Bilbao has also been trying to define itself over the past few years as one of the world’s leading chess centres. Back in 2008, unlike golf or tennis, chess had no official “grand slam” of major tournaments to speak of - but the organisers of Tata Steel in Wijk aan Zee, Linares in Spain, the MTel Masters in Bulgaria, and the Pearl Spring Tournament in China formed the Grand Slam Chess Association.
The winners of each tournament met in a grand final in Bilbao. There was also an automatic spot for the world champion and a wildcard selection. But several of these tournaments no longer exist (only Wijk remains), so the Grand Slam has become defunct - now superseded by the Grand Chess Tour - though the show went on in Bilbao, albeit being downsized and downgraded, though with the grandiose title-name of “Grand Slam Masters Final” remaining.
It was good for them to back the event to keep it and - more importantly - Bilbao in the eyes of the chess world. The latest edition, a four player double round all-play-all, got underway on Monday, with a field headed by former world champion Vishy Anand of India, Anish Giri of the Netherlands, Wesley So of the US and Ding Liren of China.
And after two rounds, with six draws and only one decisive game so far, Wesley So holds the early lead after his impressive opening round win over Ding Liren
Wesley So - Ding Liren
8th Grand Slam Masters, (1)
King’s Indian Defence, Mar del Plata Variation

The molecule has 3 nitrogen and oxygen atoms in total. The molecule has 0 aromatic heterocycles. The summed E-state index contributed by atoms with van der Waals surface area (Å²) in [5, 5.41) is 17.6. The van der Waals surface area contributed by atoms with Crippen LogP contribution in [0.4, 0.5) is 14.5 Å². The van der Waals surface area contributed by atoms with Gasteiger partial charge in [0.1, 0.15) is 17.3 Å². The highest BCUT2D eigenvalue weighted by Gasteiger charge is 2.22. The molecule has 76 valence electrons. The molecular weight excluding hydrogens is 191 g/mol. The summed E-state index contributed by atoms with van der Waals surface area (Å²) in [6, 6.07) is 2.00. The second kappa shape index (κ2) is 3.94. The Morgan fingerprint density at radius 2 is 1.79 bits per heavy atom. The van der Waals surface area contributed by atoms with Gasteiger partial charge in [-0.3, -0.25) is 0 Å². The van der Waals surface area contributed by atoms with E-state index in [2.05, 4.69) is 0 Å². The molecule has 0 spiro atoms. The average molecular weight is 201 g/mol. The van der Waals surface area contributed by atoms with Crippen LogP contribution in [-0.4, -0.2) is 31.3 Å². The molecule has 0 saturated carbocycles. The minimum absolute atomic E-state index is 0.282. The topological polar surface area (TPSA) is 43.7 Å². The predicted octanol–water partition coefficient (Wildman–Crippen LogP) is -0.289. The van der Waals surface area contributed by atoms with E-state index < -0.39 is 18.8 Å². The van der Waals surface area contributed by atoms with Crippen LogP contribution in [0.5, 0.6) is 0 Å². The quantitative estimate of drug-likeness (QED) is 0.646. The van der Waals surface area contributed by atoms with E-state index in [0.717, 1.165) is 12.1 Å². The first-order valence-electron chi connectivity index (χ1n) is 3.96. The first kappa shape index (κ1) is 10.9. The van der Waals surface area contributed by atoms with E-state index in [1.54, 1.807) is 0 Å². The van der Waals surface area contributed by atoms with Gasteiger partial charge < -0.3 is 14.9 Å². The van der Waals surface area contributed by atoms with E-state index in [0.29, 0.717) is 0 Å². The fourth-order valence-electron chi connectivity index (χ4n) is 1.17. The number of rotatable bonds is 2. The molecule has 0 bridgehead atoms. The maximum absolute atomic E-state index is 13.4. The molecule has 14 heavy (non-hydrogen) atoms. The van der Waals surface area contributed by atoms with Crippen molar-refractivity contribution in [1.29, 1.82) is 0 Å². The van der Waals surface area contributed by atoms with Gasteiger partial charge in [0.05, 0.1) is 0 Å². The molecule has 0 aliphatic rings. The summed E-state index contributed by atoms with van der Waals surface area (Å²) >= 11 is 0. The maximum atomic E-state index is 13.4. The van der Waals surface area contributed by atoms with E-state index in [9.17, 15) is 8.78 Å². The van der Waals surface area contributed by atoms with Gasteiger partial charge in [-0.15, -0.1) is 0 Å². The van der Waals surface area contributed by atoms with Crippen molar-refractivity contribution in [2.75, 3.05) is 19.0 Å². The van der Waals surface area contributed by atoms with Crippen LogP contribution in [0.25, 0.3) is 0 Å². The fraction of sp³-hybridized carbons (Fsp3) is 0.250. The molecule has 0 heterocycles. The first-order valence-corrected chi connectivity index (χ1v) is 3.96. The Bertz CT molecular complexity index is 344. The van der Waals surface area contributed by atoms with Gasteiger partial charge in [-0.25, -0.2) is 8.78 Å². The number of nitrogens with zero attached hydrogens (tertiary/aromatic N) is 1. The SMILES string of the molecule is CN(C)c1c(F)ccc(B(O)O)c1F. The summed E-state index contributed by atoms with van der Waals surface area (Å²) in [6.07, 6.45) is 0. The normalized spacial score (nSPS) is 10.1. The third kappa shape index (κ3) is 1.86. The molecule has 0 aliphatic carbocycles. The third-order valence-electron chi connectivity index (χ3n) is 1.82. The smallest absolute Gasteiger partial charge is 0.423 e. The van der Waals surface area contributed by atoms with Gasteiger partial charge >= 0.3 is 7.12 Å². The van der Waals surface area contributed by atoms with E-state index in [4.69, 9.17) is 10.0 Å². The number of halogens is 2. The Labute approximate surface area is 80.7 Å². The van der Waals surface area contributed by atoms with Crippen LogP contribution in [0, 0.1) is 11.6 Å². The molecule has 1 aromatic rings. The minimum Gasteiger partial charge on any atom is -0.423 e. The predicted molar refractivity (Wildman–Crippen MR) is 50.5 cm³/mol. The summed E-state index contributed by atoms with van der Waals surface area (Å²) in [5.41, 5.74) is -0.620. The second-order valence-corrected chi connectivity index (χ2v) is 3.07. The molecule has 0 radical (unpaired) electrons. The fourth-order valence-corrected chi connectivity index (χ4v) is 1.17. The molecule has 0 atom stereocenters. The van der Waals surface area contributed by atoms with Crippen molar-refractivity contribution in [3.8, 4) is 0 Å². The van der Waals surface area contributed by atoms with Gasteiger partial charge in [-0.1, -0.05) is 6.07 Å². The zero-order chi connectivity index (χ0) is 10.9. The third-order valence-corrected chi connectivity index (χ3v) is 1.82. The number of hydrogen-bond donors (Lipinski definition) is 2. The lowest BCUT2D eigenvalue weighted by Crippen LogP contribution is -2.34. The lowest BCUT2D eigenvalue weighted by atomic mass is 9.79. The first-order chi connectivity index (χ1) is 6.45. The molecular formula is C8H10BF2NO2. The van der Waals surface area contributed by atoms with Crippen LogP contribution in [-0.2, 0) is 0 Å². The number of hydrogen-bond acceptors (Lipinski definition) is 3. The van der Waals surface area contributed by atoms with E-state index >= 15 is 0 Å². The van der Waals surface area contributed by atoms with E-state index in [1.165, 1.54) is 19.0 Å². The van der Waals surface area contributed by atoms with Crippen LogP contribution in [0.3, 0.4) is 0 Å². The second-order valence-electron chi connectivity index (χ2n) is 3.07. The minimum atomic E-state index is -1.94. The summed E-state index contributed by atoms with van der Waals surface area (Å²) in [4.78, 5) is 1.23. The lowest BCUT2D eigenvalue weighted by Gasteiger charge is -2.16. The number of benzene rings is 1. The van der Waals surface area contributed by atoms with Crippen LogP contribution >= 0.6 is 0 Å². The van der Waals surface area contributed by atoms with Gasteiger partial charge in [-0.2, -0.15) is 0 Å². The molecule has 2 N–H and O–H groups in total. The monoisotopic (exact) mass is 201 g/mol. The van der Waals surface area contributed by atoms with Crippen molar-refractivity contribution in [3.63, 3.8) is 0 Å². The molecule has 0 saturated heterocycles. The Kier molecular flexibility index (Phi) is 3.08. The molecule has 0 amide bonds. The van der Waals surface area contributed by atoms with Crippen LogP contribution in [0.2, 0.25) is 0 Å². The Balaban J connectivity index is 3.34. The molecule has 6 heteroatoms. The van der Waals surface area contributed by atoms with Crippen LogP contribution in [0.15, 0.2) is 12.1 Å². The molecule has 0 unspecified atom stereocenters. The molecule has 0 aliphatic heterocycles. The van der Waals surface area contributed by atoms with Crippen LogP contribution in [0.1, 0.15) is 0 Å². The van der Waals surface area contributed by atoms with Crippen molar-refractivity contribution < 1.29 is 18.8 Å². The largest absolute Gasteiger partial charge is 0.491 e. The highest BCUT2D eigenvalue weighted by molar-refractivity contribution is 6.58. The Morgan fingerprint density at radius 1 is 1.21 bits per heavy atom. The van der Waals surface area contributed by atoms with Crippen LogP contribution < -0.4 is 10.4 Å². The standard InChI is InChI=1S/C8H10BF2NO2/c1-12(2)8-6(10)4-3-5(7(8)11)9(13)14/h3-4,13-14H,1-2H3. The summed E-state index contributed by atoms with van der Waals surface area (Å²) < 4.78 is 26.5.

1.d4 Nf6 2.c4 g6 3.Nc3 Bg7 4.e4 d6 5.Nf3 0-0 6.Be2 e5 7.0-0 Nc6 8.d5 Ne7 9.Ne1 Nd7 10.Be3 f5 11.f3 f4 12.Bf2 g5 The famed Mar del Plata set-up - first fought-out in the duel between Najdorf-Gligoric at Mar del Plata 1953 - and a fight to the death on both wings. It's all exciting stuff and wonderful to watch - however, it is more dangerous for White, because if he isn't careful and mis-times what he's doing, it can all end up in a spectacular sacrificial mating attack. 13.Rc1 Ng6 14.c5 At the 3rd Sinquefield Cup a few months back, US Champion Hikaru Nakamura finessed So to win a brilliant, sacrificial game that was annotated in-depth in a previous column 'Mate Me in St. Louis'. So had to be ready for this, but Ding Liren opted to diverge. 14...Nxc5 15.b4 Na6 16.Nd3 h5 17.Nb5 b6 18.Be1 Rf7 19.Bd2 The pawn sacrifice has momentarily thwarted Black's ideas of a crashing, sacrificial attack on the kingside. Here, he can't readily develop his pieces without returning White the c7-pawn, and with it a better game. 19...Bf6 20.Nf2 Qe8 21.Qa4! Thwarting for now ...Bd7, as the knight on a6 would be under attack. 21...Bd8 22.Qa3 A multi-faceted move: Not only getting out of the way of a possible pin with ...Bd7, but also looking at future threats, such as Nxd6, whilst at the same time giving added protection along the third rank for any possible breakthrough pawn sacrifice. But with Black so cramped and his pieces badly placed, So rightly prolongs the pressure by not being too hasty to get his pawn back. 22...g4 23.fxg4 hxg4 24.Nc3 Nxb4 Frustrated by his badly developed pieces, Ding Liren cracks and goes for broke now. But what else is there? If 24...Nb8 25.Bxg4 Bxg4 26.Nxg4 Rh7 27.Nd1! Qd7 28.Ndf2 and White stands much better. 25.Qxb4 f3 26.Bb5 Qe7 27.g3 Rh7 Going for the 'Hail Mary' attack down the h-file. 28.Qc4 Rh8 29.Qc6 Qh7 30.h3! 30.h4? was setting himself up for a problematic sacrifice on h4 after ...Rb8. This is much better, as Black's pawn makes for a wonderful defender for the White king, because now Black can't sacrifice his pieces to make a breakthrough! 30...Rb8 31.Ncd1 a6 32.Qe8+! (See Diagram) Another way to play this was 32.Bd3 Bd7 33.Qc3 and an easy grind - but So quickly sees that he can get three minor pieces for his queen, after which his game is the easier to play. 32...Kg7 33.Qxd8 Rxd8 34.Rxc7+ Bd7 35.Rxd7+ With all of White's pieces being active, ideally he would like to capture with 35.Bxd7, however after 35...Kh8! all White has succeeded in doing is self-pinning himself: 36.Nxg4 Qxh3 37.Rxf3 Nh4! and Black is winning. 35...Rxd7 36.Bxd7 gxh3 37.Kh2 The playing engines may asses this position as being "=" - but what does the cold, calculating silicon beast really know? White will have the easier game of it, as his pieces quickly find good outposts, leaving Black flapping around trying to find activity for his queen. 37...Rb7 38.Be6 Nf8 If 38...Rc7 trying to take the c-file, then 39.Ne3 and White cover all the entry squares - the game may well have lasted longer, but the end result is just the same. 39.Bf5 Qh5 40.Ng4 Nd7 If 40...Rf7 looking to sacrifice on f5, then simply 41.Nde3. 41.Bh6+ Kh8 42.Nde3 Rc7 Now if 42...Nf6 43.Rc1! and the rook coming into the game down the c-file will quickly decide matters. 43.Bxd7 Rxd7 44.Rxf3 Rf7 45.Rf5 Rxf5 46.exf5 Just look at how the White pieces have reduced the queen to being a bystander in the position. 46...Qf7 47.Bg5 b5 48.Nh6 Qf8 49.f6 Kh7 50.Nef5 Kg6 51.Bh4 e4 52.f7 e3 53.Be7 e2 54.Nh4+! Kh7 If 54...Kxh6 55.Bxf8+ Kh5 and, apart from the showboating mating nets with 56.Kxh3 , White can simply play 56.Nf3 and win. 55.Bxf8 e1Q 56.Bxd6 Qf2+ 57.Kxh3 Qf1+ 58.Kg4 Qc4+ 59.Bf4 Qe2+ 60.Nf3 1-0